Crocheting Dishcloths and Washcloths:
Dishcloths and washcloths are both satisfying projects to crochet. They offer a fantastic opportunity to try out different crochet stitches and color combinations. They don't involve any significant investment of either time or money; they work up quickly, and when you're finished you have a useful item that you can give away or keep.
It's easy to crochet a dishcloth or washcloth. Here are the basic instructions to follow:
Choose a Pattern:
Chose either a dishcloth pattern or a stitch pattern to use. Whichever you prefer, we've got you covered with plenty of free patterns to choose from:
Choose a yarn to use. For dishcloths, you'll probably want to choose a kitchen cotton yarn, although there are other possibilities. I've also seen crocheters use cotton embroidery floss, mercerized cotton yarns, and cotton crochet threads to make dishcloths. The key: choose an absorbent material that can be machine washed and will stand up to significant wear and tear.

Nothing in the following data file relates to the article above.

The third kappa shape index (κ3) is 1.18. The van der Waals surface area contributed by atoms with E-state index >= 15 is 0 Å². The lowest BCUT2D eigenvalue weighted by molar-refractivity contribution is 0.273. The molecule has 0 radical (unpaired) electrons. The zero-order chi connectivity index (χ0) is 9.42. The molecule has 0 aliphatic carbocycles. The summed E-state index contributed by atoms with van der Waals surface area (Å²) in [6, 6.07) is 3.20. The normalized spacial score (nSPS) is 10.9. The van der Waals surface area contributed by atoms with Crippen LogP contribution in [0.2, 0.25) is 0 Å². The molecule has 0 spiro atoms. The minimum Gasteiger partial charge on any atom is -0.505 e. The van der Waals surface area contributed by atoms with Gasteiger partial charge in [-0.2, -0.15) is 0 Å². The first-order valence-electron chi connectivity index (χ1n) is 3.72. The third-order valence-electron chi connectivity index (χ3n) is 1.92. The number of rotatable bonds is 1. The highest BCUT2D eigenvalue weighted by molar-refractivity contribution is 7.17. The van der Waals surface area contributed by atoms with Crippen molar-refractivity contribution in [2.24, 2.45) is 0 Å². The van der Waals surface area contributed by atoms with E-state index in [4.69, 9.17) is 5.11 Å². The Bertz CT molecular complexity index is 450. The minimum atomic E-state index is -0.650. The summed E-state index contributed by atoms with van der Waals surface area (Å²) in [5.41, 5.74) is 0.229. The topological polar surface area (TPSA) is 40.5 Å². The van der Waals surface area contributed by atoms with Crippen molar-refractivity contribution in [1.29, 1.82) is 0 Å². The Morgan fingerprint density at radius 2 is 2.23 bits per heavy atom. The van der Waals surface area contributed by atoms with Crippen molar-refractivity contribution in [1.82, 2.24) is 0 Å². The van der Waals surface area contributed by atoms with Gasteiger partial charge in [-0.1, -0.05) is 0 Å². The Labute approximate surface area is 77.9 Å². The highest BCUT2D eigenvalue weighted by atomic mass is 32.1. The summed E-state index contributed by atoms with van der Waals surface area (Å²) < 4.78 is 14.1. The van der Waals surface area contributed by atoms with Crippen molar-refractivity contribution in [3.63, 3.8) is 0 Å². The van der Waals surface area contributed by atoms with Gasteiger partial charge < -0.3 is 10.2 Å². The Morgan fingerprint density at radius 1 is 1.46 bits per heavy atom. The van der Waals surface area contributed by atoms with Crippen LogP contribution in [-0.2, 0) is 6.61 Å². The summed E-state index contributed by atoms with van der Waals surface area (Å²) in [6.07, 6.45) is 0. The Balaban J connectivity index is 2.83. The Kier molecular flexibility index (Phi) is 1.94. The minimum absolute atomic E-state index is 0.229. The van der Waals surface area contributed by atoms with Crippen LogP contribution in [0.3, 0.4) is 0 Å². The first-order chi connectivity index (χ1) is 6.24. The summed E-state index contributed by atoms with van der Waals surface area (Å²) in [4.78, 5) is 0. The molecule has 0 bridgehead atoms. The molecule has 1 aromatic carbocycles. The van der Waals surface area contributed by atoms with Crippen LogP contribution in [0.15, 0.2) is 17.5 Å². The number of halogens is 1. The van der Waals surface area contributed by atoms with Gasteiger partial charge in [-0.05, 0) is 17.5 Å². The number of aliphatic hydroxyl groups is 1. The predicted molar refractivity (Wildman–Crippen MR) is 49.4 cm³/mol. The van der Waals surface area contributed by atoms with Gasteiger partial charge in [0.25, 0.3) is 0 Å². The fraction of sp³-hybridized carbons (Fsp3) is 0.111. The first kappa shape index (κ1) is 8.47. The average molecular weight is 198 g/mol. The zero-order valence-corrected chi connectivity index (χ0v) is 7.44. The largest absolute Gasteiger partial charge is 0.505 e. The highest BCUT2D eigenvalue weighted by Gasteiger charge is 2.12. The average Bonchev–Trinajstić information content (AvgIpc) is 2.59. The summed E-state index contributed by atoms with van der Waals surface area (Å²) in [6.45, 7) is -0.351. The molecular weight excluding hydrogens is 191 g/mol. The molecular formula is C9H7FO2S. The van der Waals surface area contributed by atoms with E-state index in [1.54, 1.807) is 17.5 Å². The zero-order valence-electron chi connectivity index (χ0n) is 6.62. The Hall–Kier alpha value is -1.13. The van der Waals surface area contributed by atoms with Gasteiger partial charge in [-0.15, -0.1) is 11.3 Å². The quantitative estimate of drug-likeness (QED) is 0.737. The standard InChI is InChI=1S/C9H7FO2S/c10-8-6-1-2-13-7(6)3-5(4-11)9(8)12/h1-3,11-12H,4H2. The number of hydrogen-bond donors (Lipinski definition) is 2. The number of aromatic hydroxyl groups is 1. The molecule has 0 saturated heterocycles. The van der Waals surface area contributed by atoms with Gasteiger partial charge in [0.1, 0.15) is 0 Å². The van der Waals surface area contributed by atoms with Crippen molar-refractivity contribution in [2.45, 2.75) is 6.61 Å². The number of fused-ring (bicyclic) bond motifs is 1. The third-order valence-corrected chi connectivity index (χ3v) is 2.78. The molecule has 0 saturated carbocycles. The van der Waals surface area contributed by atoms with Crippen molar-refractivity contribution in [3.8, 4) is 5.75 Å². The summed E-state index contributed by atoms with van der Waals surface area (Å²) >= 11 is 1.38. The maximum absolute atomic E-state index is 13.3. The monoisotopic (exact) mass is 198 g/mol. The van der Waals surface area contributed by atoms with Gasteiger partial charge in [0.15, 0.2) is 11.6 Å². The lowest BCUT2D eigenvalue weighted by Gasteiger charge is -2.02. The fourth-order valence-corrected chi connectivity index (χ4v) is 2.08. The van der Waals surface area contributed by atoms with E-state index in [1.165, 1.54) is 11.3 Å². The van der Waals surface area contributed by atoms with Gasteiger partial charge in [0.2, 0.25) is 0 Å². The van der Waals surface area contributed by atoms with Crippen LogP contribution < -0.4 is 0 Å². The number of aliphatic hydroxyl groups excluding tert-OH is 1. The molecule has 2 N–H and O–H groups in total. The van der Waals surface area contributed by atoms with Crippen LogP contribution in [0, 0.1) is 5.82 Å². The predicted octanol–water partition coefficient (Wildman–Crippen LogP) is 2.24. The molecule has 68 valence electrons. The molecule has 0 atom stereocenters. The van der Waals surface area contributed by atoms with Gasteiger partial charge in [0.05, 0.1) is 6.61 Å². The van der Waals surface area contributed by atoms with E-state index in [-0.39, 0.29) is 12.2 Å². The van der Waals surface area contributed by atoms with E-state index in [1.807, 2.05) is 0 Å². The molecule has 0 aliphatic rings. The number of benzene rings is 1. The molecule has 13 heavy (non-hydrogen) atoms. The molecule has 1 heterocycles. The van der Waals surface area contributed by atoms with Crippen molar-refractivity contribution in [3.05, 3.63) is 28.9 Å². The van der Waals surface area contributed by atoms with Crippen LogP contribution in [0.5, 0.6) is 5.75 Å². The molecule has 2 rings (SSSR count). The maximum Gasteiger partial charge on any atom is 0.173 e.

These same criteria also apply to washcloths, but for a washcloth you have one additional consideration. The material you choose should also be soft enough for prolonged use on human skin. Kitchen cotton is adequate, but you might prefer to choose an even softer yarn.
Choose a Crochet Hook:
In many cases, you'll be able to use the crochet hook size suggested on the yarn label or your pattern. When crocheting dishcloths or washcloths with worsted weight kitchen cotton yarn, I usually use a 5.00 mm crochet hook, which is a US size H. You might be more comfortable using a G or I or J hook, depending on how you crochet and the pattern you choose.
Calculate the Number of Chain Stitches in Your Starting Chain
If you're going to use a dishcloth or washcloth pattern, your pattern will tell you everything you need to know from here on out, including the length of your starting chain.
If you decided to use a stitch pattern, you'll need to figure out how long you want to make your starting chain. See Sandi Marshall's article about starting chain formulas for some helpful insights; the stitch instructions will usually include information about the "multiple" which you should take into account when you decide how many chain stitches to begin with.